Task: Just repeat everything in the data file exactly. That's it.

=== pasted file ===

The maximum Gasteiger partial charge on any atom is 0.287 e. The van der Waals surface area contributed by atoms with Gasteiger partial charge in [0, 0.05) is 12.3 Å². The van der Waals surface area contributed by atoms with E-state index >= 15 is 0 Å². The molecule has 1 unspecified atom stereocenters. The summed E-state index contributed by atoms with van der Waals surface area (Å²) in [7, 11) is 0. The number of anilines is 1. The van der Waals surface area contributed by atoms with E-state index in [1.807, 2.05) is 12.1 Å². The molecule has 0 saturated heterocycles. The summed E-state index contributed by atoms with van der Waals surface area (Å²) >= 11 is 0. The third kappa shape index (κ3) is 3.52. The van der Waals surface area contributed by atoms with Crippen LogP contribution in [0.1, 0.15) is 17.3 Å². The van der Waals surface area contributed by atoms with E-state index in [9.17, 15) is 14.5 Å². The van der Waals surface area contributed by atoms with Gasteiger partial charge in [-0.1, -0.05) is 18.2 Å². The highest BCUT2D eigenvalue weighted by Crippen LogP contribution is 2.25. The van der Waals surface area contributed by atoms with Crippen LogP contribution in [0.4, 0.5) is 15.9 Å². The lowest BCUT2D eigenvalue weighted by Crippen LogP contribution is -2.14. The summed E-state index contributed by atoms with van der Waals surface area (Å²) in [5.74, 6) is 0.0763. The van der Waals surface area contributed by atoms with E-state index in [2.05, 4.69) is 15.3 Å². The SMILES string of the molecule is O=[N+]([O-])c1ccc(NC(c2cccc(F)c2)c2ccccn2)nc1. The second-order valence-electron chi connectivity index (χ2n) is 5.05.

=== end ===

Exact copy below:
The maximum Gasteiger partial charge on any atom is 0.287 e. The van der Waals surface area contributed by atoms with Gasteiger partial charge in [0, 0.05) is 12.3 Å². The van der Waals surface area contributed by atoms with E-state index >= 15 is 0 Å². The molecule has 1 unspecified atom stereocenters. The summed E-state index contributed by atoms with van der Waals surface area (Å²) in [7, 11) is 0. The number of anilines is 1. The van der Waals surface area contributed by atoms with E-state index in [1.807, 2.05) is 12.1 Å². The molecule has 0 saturated heterocycles. The summed E-state index contributed by atoms with van der Waals surface area (Å²) >= 11 is 0. The third kappa shape index (κ3) is 3.52. The van der Waals surface area contributed by atoms with Crippen LogP contribution in [0.1, 0.15) is 17.3 Å². The van der Waals surface area contributed by atoms with E-state index in [9.17, 15) is 14.5 Å². The van der Waals surface area contributed by atoms with Gasteiger partial charge in [-0.1, -0.05) is 18.2 Å². The highest BCUT2D eigenvalue weighted by Crippen LogP contribution is 2.25. The van der Waals surface area contributed by atoms with Crippen LogP contribution in [0.4, 0.5) is 15.9 Å². The lowest BCUT2D eigenvalue weighted by Crippen LogP contribution is -2.14. The summed E-state index contributed by atoms with van der Waals surface area (Å²) in [5.74, 6) is 0.0763. The van der Waals surface area contributed by atoms with E-state index in [2.05, 4.69) is 15.3 Å². The SMILES string of the molecule is O=[N+]([O-])c1ccc(NC(c2cccc(F)c2)c2ccccn2)nc1. The second-order valence-electron chi connectivity index (χ2n) is 5.05.